This dataset and software tools are for reproducing the research results related to CVE-2020-12399, resulting from the manuscript "Déjà vu: Side-channel analysis of Mozilla's NSS", to appear at ACM CCS 2020. The data is from a remote timing attack against the NSS v3.51 implementation of DSA signing. The client machine was a 3.1 GHz 64-bit Intel i5-2400 CPU (Sandy Bridge). The server machine was a Raspberry Pi 3 Model B plus board containing a 1.4 GHz 64-bit quad-core Cortex-A53 processor. The client and server were connected by a Cisco 9300 series enterprise switch over Gbit Ethernet. The data contains pow(2,18) samples. The data was used to produce Figure 1 in the paper and contains all the remote timing attack data from Section 4. Data description The file remote_timings.json contains a single JSON array. Each entry is a dictionary representation of one digital signature. A description of the dictionary fields follows. p: prime (DSA parameter). q: generator order (DSA parameter). g: generator (DSA parameter). x: the DSA private key. y: the corresponding public key. r: first component of the DSA signature. s: second component of the DSA signature. k: the ground truth nonce generated during DSA signing. k_len: the ground truth number of bits in said nonce. msg: message digitally signed. h: SHA-256 hash of said message. (Truncated to the same bitlen as q.) id: ignored. latency: the measured wall clock time (CPU clock cycles) to produce the digital signature. Prerequisites sudo apt install openssl python3-ijson xxd jq Data setup Extract the JSON: tar xf remote_timings_rpi.tar.gz Key setup Generate the public key (public.pem here) from the provided private key (private.pem here): $ openssl pkey -in private.pem -pubout -out public.pem Examine the keys if you want. $ openssl pkey -in private.pem -text -noout $ openssl pkey -in public.pem -text -noout -pubin Example: Verify key material $ openssl pkey -in private.pem -text -noout Private-Key: (2048 bit) priv: 1f:87:68:eb:57:e1:f4:f1:29:a6:c8:ca:03:c8:db: 49:1d:8e:2b:81:bd:72:92:64:0c:1c:d6:6d pub: 00:9d:fa:bc:47:00:cb:11:fa:51:45:c1:bd:b1:88: 2d:dd:a2:79:5b:c3:43:0a:af:bb:83:e2:d5:84:d1: 07:01:ab:f9:ae:76:2d:dd:f2:a5:75:f5:3e:94:4d: 3b:c6:f6:ce:17:c6:60:09:5b:49:3d:cb:a0:db:ec: 29:91:85:8b:c3:f5:6c:6a:3c:01:87:12:85:ae:fc: 9e:bf:67:81:1b:1d:b1:9d:12:bd:79:8c:54:08:48: 11:13:6d:ab:b0:16:ef:11:4a:27:a7:0a:80:b3:db: 72:c1:cc:1e:e8:4a:39:b7:00:ca:97:b7:3a:6e:e9: 25:22:2e:5c:57:ee:62:be:23:d0:5e:53:a3:9f:05: d4:7d:7f:b5:b6:cb:4b:27:90:14:79:72:a5:43:97: c6:6a:7d:f7:32:b3:67:58:90:fc:c3:65:34:57:89: 1b:43:28:68:43:24:12:5e:f1:43:76:3c:e9:bc:9c: 5d:7d:ae:d6:3a:31:32:ca:df:a4:07:88:a2:55:6e: a4:8c:da:13:c8:30:b7:2a:1c:23:0f:32:da:9e:7f: e1:f7:3d:2d:1c:58:f5:1d:f2:7d:fb:67:45:8d:dd: 84:eb:83:c4:b0:00:a6:c2:09:b0:48:48:f9:4e:a8: d7:ab:e1:c6:e8:bf:5c:fa:e3:f2:cd:c6:f1:e7:f2: 2c:90 P: 00:e5:4e:f4:32:f8:4a:ec:28:3c:dd:32:a8:05:e3: 5a:fa:a5:81:47:98:d9:a7:94:ba:34:b0:f9:7b:20: c5:fb:52:12:3e:82:d7:6e:6f:f5:50:be:5e:9f:df: 82:9b:4e:0c:9d:a2:9f:3f:0a:f3:72:c2:55:7c:46: 6e:fe:48:00:88:b6:4e:4f:9b:19:8c:98:3b:71:42: 56:d2:b4:1c:47:69:6e:fc:f0:e6:26:04:0e:e2:63: ed:06:0f:fb:a8:a9:94:73:e1:41:e0:6b:5a:b4:d9: 86:cd:7b:46:d3:39:ba:18:13:da:f2:3a:7b:dc:41: 21:83:e8:0d:25:13:31:90:5d:bd:82:41:9b:ea:6b: 8a:ba:8a:48:b1:1d:d2:3d:5e:c4:1b:29:5e:7f:b6: 56:1b:e6:91:65:ec:84:82:c2:f6:a1:b0:14:1b:0b: 08:d8:2b:2a:06:17:d7:2a:9b:c3:aa:fb:28:26:14: 3f:5d:0a:48:1a:48:45:c0:fd:ea:ec:90:6c:ec:93: c8:af:a3:31:4b:3a:d8:cd:20:ae:8f:14:58:26:49: 18:1f:7a:99:c9:da:c3:f0:76:b8:52:8d:eb:b2:e2: 98:6b:a5:47:15:c3:ff:c8:e7:6c:d3:db:c7:fb:4c: 36:3e:15:eb:45:e1:4a:5d:01:ed:3b:87:f7:69:c1: 31:59 Q: 00:ca:6d:df:fc:7b:96:2e:35:30:27:4f:1f:cf:57: 2f:e9:4c:40:97:53:a1:fa:d0:89:56:8d:2c:25 G: 43:26:04:66:b3:80:c3:3f:8d:f5:5a:29:79:58:7a: 0b:8c:72:b9:cb:23:61:5d:c1:45:c5:38:7f:33:4e: 93:63:75:8a:b0:44:61:8f:59:df:fd:2f:3f:1f:22: 73:66:ba:53:65:53:2a:57:5b:d9:40:34:be:4c:78: 22:4a:bf:94:5d:23:15:65:66:e1:1f:6b:93:12:00: f0:ac:f5:64:0d:6d:6c:a3:eb:26:83:6d:68:95:e0: 2c:bf:75:62:fa:5f:95:0f:b0:40:68:ce:66:3b:58: ed:c1:63:e3:d8:35:5c:cc:db:b8:12:e6:62:e4:63: b6:29:e0:86:75:79:bc:95:27:74:d1:fd:94:b9:7f: 6e:57:b4:e5:39:a2:15:41:94:3f:47:90:43:a5:da: dd:08:a4:92:c5:bf:ef:34:4e:2e:7e:82:5c:07:0e: dc:5d:6b:79:10:04:53:cc:b2:8e:bd:65:61:80:49: ad:c7:dd:5f:5a:9b:74:ae:bc:e0:49:f1:ad:4c:1e: 8f:4e:9d:39:e9:fe:57:4d:39:b7:ba:69:03:e3:7e: 4d:0d:9b:65:c3:55:77:ff:2c:86:27:21:c7:3e:60: a3:23:a5:e8:7e:0d:29:15:1c:5e:04:91:91:25:03: f3:97:77:6c:11:24:34:58:c9:ec:b7:ca:ce:74:cd: a7 This shows the keys indeed match (JSON x,y, above priv,pub): $ grep --max-count=1 '"x"' remote_timings.json "x": "0x1F8768EB57E1F4F129A6C8CA03C8DB491D8E2B81BD7292640C1CD66D", $ grep --max-count=1 '"y"' remote_timings.json "y": "0x9DFABC4700CB11FA5145C1BDB1882DDDA2795BC3430AAFBB83E2D584D10701ABF9AE762DDDF2A575F53E944D3BC6F6CE17C660095B493DCBA0DBEC2991858BC3F56C6A3C01871285AEFC9EBF67811B1DB19D12BD798C54084811136DABB016EF114A27A70A80B3DB72C1CC1EE84A39B700CA97B73A6EE925222E5C57EE62BE23D05E53A39F05D47D7FB5B6CB4B2790147972A54397C66A7DF732B3675890FCC3653457891B4328684324125EF143763CE9BC9C5D7DAED63A3132CADFA40788A2556EA48CDA13C830B72A1C230F32DA9E7FE1F73D2D1C58F51DF27DFB67458DDD84EB83C4B000A6C209B04848F94EA8D7ABE1C6E8BF5CFAE3F2CDC6F1E7F22C90", This shows the DSA parameters match (JSON p,q,g, above P,Q,G): $ grep --max-count=1 '"p"' remote_timings.json "p": "0xE54EF432F84AEC283CDD32A805E35AFAA5814798D9A794BA34B0F97B20C5FB52123E82D76E6FF550BE5E9FDF829B4E0C9DA29F3F0AF372C2557C466EFE480088B64E4F9B198C983B714256D2B41C47696EFCF0E626040EE263ED060FFBA8A99473E141E06B5AB4D986CD7B46D339BA1813DAF23A7BDC412183E80D251331905DBD82419BEA6B8ABA8A48B11DD23D5EC41B295E7FB6561BE69165EC8482C2F6A1B0141B0B08D82B2A0617D72A9BC3AAFB2826143F5D0A481A4845C0FDEAEC906CEC93C8AFA3314B3AD8CD20AE8F14582649181F7A99C9DAC3F076B8528DEBB2E2986BA54715C3FFC8E76CD3DBC7FB4C363E15EB45E14A5D01ED3B87F769C13159", $ grep --max-count=1 '"q"' remote_timings.json "q": "0xCA6DDFFC7B962E3530274F1FCF572FE94C409753A1FAD089568D2C25", $ grep --max-count=1 '"g"' remote_timings.json "g": "0x43260466B380C33F8DF55A2979587A0B8C72B9CB23615DC145C5387F334E9363758AB044618F59DFFD2F3F1F227366BA5365532A575BD94034BE4C78224ABF945D23156566E11F6B931200F0ACF5640D6D6CA3EB26836D6895E02CBF7562FA5F950FB04068CE663B58EDC163E3D8355CCCDBB812E662E463B629E0867579BC952774D1FD94B97F6E57B4E539A21541943F479043A5DADD08A492C5BFEF344E2E7E825C070EDC5D6B79100453CCB28EBD65618049ADC7DD5F5A9B74AEBCE049F1AD4C1E8F4E9D39E9FE574D39B7BA6903E37E4D0D9B65C35577FF2C862721C73E60A323A5E87E0D29151C5E0491912503F397776C11243458C9ECB7CACE74CDA7", Example: Extract a single entry Here we use the python script pickone.py to extract the entry at index 2 (starting from 0). $ python3 pickone.py remote_timings.json 2 | jq . > 2.json $ cat 2.json { "latency": "399901598", "y": "0x9DFABC4700CB11FA5145C1BDB1882DDDA2795BC3430AAFBB83E2D584D10701ABF9AE762DDDF2A575F53E944D3BC6F6CE17C660095B493DCBA0DBEC2991858BC3F56C6A3C01871285AEFC9EBF67811B1DB19D12BD798C54084811136DABB016EF114A27A70A80B3DB72C1CC1EE84A39B700CA97B73A6EE925222E5C57EE62BE23D05E53A39F05D47D7FB5B6CB4B2790147972A54397C66A7DF732B3675890FCC3653457891B4328684324125EF143763CE9BC9C5D7DAED63A3132CADFA40788A2556EA48CDA13C830B72A1C230F32DA9E7FE1F73D2D1C58F51DF27DFB67458DDD84EB83C4B000A6C209B04848F94EA8D7ABE1C6E8BF5CFAE3F2CDC6F1E7F22C90", "g": "0x43260466B380C33F8DF55A2979587A0B8C72B9CB23615DC145C5387F334E9363758AB044618F59DFFD2F3F1F227366BA5365532A575BD94034BE4C78224ABF945D23156566E11F6B931200F0ACF5640D6D6CA3EB26836D6895E02CBF7562FA5F950FB04068CE663B58EDC163E3D8355CCCDBB812E662E463B629E0867579BC952774D1FD94B97F6E57B4E539A21541943F479043A5DADD08A492C5BFEF344E2E7E825C070EDC5D6B79100453CCB28EBD65618049ADC7DD5F5A9B74AEBCE049F1AD4C1E8F4E9D39E9FE574D39B7BA6903E37E4D0D9B65C35577FF2C862721C73E60A323A5E87E0D29151C5E0491912503F397776C11243458C9ECB7CACE74CDA7", "h": "0xC7DEAC64C95157992CB0D77CF944CB107C756F3E30D1C49C0C48A6EA", "k": "0x742A7562E2A192996440AE2A4FDF5D37E1A532E1E6A50BCA3964BBDA", "q": "0xCA6DDFFC7B962E3530274F1FCF572FE94C409753A1FAD089568D2C25", "p": "0xE54EF432F84AEC283CDD32A805E35AFAA5814798D9A794BA34B0F97B20C5FB52123E82D76E6FF550BE5E9FDF829B4E0C9DA29F3F0AF372C2557C466EFE480088B64E4F9B198C983B714256D2B41C47696EFCF0E626040EE263ED060FFBA8A99473E141E06B5AB4D986CD7B46D339BA1813DAF23A7BDC412183E80D251331905DBD82419BEA6B8ABA8A48B11DD23D5EC41B295E7FB6561BE69165EC8482C2F6A1B0141B0B08D82B2A0617D72A9BC3AAFB2826143F5D0A481A4845C0FDEAEC906CEC93C8AFA3314B3AD8CD20AE8F14582649181F7A99C9DAC3F076B8528DEBB2E2986BA54715C3FFC8E76CD3DBC7FB4C363E15EB45E14A5D01ED3B87F769C13159", "s": "0x79FD73D901BB077D14334D8CC714804577515A1E0ADC9F995BB7534C", "r": "0x61F949D772E22EA9EFBB36442BC229767B28BE2A8061FA7339AFDDC8", "msg": "0x318198301A06092A864886F70D010903310D060B2A864886F70D0109100104301C06092A864886F70D010905310F170D3230303432343131333135375A302B060B2A864886F70D010910020C311C301A30183016041470AD64D33E65A855E6C332AA52736F71D58E7527302F06092A864886F70D0109043122042090C90BFC7A8C459EDB5AF58A8878EE826B6FD02A20E2BAAF2C73984FA380FDD2", "x": "0x1F8768EB57E1F4F129A6C8CA03C8DB491D8E2B81BD7292640C1CD66D", "id": "335451053151725", "k_len": "223" } Example: Dump message to binary file Extract the msg field from the target JSON and dump it as binary. $ sed -n 's/^ "msg": "0x\(.*\)",$/\1/p' 2.json | xxd -r -p > 2.msg $ xxd -g1 2.msg 00000000: 31 81 98 30 1a 06 09 2a 86 48 86 f7 0d 01 09 03 1..0...*.H...... 00000010: 31 0d 06 0b 2a 86 48 86 f7 0d 01 09 10 01 04 30 1...*.H........0 00000020: 1c 06 09 2a 86 48 86 f7 0d 01 09 05 31 0f 17 0d ...*.H......1... 00000030: 32 30 30 34 32 34 31 31 33 31 35 37 5a 30 2b 06 200424113157Z0+. 00000040: 0b 2a 86 48 86 f7 0d 01 09 10 02 0c 31 1c 30 1a .*.H........1.0. 00000050: 30 18 30 16 04 14 70 ad 64 d3 3e 65 a8 55 e6 c3 0.0...p.d.>e.U.. 00000060: 32 aa 52 73 6f 71 d5 8e 75 27 30 2f 06 09 2a 86 2.Rsoq..u'0/..*. 00000070: 48 86 f7 0d 01 09 04 31 22 04 20 90 c9 0b fc 7a H......1". ....z 00000080: 8c 45 9e db 5a f5 8a 88 78 ee 82 6b 6f d0 2a 20 .E..Z...x..ko.* 00000090: e2 ba af 2c 73 98 4f a3 80 fd d2 ...,s.O.... Note the xxd output matches the msg byte string from the target JSON. Example: Dump hash to binary file Extract the h field from the target JSON and dump it as binary. $ sed -n 's/^ "h": "0x\(.*\)",$/\1/p' 2.json | xxd -r -p > 2.hash $ xxd -g1 2.hash 00000000: c7 de ac 64 c9 51 57 99 2c b0 d7 7c f9 44 cb 10 ...d.QW.,..|.D.. 00000010: 7c 75 6f 3e 30 d1 c4 9c 0c 48 a6 ea |uo>0....H.. Note the xxd output matches the h byte string from the target JSON. Example: Hash is consistent $ sha256sum 2.msg c7deac64c95157992cb0d77cf944cb107c756f3e30d1c49c0c48a6ea809e6d58 2.msg Note the first 28 bytes of sha256sum output match the h byte string from the target JSON. (DSA maps to GF(q) with truncation.) Example: Dump signature to DER The hex2der.sh script takes as an argument the target JSON filename, and outputs the DER-encoded DSA signature to stdout by extracting the r and s fields from the target JSON. $ ./hex2der.sh 2.json > 2.der $ openssl asn1parse -in 2.der -inform DER 0:d=0 hl=2 l= 60 cons: SEQUENCE 2:d=1 hl=2 l= 28 prim: INTEGER :61F949D772E22EA9EFBB36442BC229767B28BE2A8061FA7339AFDDC8 32:d=1 hl=2 l= 28 prim: INTEGER :79FD73D901BB077D14334D8CC714804577515A1E0ADC9F995BB7534C Note the asn1parse output contains a sequence with two integers, matching the r and s fields from the target JSON. Example: Verify the signature (post-hash) We use pkeyutl here to verify the raw hash directly. $ openssl pkeyutl -in 2.hash -inkey public.pem -pubin -verify -sigfile 2.der Signature Verified Successfully Note it fails for other hashes (messages), a fundamental security property for digital signatures: $ dd if=/dev/urandom of=bad.hash bs=1 count=28 28+0 records in 28+0 records out 28 bytes copied, 0.000647097 s, 43.3 kB/s $ openssl pkeyutl -in bad.hash -inkey public.pem -pubin -verify -sigfile 2.der Signature Verification Failure Example: Verify the signature (pre-hash) We use dgst here to verify by recomputing the hash. $ openssl dgst -sha256 -verify public.pem -signature 2.der 2.msg Verified OK Example: Message analysis The msg JSON field is an RFC 3161 Time Stamp Request. You can examine it: $ openssl asn1parse -in 2.msg -inform DER 0:d=0 hl=3 l= 152 cons: SET 3:d=1 hl=2 l= 26 cons: SEQUENCE 5:d=2 hl=2 l= 9 prim: OBJECT :contentType 16:d=2 hl=2 l= 13 cons: SET 18:d=3 hl=2 l= 11 prim: OBJECT :id-smime-ct-TSTInfo 31:d=1 hl=2 l= 28 cons: SEQUENCE 33:d=2 hl=2 l= 9 prim: OBJECT :signingTime 44:d=2 hl=2 l= 15 cons: SET 46:d=3 hl=2 l= 13 prim: UTCTIME :200424113157Z 61:d=1 hl=2 l= 43 cons: SEQUENCE 63:d=2 hl=2 l= 11 prim: OBJECT :id-smime-aa-signingCertificate 76:d=2 hl=2 l= 28 cons: SET 78:d=3 hl=2 l= 26 cons: SEQUENCE 80:d=4 hl=2 l= 24 cons: SEQUENCE 82:d=5 hl=2 l= 22 cons: SEQUENCE 84:d=6 hl=2 l= 20 prim: OCTET STRING [HEX DUMP]:70AD64D33E65A855E6C332AA52736F71D58E7527 106:d=1 hl=2 l= 47 cons: SEQUENCE 108:d=2 hl=2 l= 9 prim: OBJECT :messageDigest 119:d=2 hl=2 l= 34 cons: SET 121:d=3 hl=2 l= 32 prim: OCTET STRING [HEX DUMP]:90C90BFC7A8C459EDB5AF58A8878EE826B6FD02A20E2BAAF2C73984FA380FDD2 Example: Statistics The stats.py script shows how to extract the desired fields from the JSON. It computes the median latency over each nonce bit length. $ python3 stats.py remote_timings.json Len Median 205 121.2 206 121.2 207 120.6 208 138.3 209 122.9 210 123.0 211 123.0 212 123.0 213 125.0 214 125.0 215 125.0 216 125.0 217 127.1 218 127.1 219 127.1 220 127.1 221 129.1 222 129.1 223 129.1 224 129.1 You can verify these medians are consistent with Figure 1 in the paper. The stats.py script can be easily modified for more advanced analysis. Credits Some parts borrowed from this artifact. Authors Sohaib ul Hassan (Tampere University, Tampere, Finland) Iaroslav Gridin (Tampere University, Tampere, Finland) Ignacio M. Delgado-Lozano (Tampere University, Tampere, Finland) Cesar Pereida García (Tampere University, Tampere, Finland) Jesús-Javier Chi-Domínguez (Tampere University, Tampere, Finland) Alejandro Cabrera Aldaya (Tampere University, Tampere, Finland) Billy Bob Brumley (Tampere University, Tampere, Finland) Funding This project has received funding from the European Research Council (ERC) under the European Union’s Horizon 2020 research and innovation programme (grant agreement No 804476). License This project is distributed under MIT license.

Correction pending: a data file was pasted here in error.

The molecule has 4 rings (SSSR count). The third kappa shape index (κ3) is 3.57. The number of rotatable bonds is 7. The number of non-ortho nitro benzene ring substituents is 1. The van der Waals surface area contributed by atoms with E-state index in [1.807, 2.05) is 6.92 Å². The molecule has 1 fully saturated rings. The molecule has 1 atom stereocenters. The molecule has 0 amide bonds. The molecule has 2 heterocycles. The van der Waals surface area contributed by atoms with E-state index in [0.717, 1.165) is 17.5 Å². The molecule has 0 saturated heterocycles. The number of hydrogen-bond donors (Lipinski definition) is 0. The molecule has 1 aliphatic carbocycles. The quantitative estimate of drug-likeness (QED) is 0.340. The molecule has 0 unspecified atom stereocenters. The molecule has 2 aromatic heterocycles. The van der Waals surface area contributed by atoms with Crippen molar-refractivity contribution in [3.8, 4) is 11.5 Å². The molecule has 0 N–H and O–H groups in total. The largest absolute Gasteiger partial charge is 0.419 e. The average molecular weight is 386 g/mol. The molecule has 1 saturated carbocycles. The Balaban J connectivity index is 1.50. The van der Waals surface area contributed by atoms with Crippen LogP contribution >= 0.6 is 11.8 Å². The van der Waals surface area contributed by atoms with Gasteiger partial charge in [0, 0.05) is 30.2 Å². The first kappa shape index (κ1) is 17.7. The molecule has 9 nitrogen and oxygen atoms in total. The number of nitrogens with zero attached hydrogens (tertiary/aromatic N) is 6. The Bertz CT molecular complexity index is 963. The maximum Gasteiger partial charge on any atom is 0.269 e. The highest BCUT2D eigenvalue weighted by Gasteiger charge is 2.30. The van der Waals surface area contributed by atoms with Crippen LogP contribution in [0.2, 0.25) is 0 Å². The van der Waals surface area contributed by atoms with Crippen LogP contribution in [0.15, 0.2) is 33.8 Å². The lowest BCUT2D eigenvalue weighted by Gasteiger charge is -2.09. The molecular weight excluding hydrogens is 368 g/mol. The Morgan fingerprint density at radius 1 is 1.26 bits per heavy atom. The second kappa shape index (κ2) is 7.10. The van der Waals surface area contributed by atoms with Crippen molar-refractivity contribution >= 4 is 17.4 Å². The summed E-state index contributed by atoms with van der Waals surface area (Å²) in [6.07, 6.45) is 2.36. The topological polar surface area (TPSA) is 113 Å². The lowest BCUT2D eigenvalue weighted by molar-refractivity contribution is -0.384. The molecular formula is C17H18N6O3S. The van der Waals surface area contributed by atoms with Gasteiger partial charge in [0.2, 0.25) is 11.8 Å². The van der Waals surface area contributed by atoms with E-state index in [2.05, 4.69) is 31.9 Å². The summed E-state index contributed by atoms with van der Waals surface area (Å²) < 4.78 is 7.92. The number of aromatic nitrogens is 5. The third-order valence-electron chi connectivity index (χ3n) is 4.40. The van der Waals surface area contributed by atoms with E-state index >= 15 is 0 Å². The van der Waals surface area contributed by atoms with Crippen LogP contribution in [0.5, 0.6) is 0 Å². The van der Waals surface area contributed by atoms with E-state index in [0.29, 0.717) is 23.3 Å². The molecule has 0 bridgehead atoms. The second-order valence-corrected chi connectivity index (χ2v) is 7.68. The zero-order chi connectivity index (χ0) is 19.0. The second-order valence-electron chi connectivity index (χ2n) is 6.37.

Subjects

side-channel analysis, applied cryptography, Digital Signature Algorithm (DSA), Network Security Services (NSS), timing attacks, Mozilla, Firefox, CVE-2020-12399

Funded by
EC| SCARE
Project
SCARE
Side-Channel Aware Engineering
  • Funder: European Commission (EC)
  • Project Code: 804476
  • Funding stream: H2020 | ERC | ERC-STG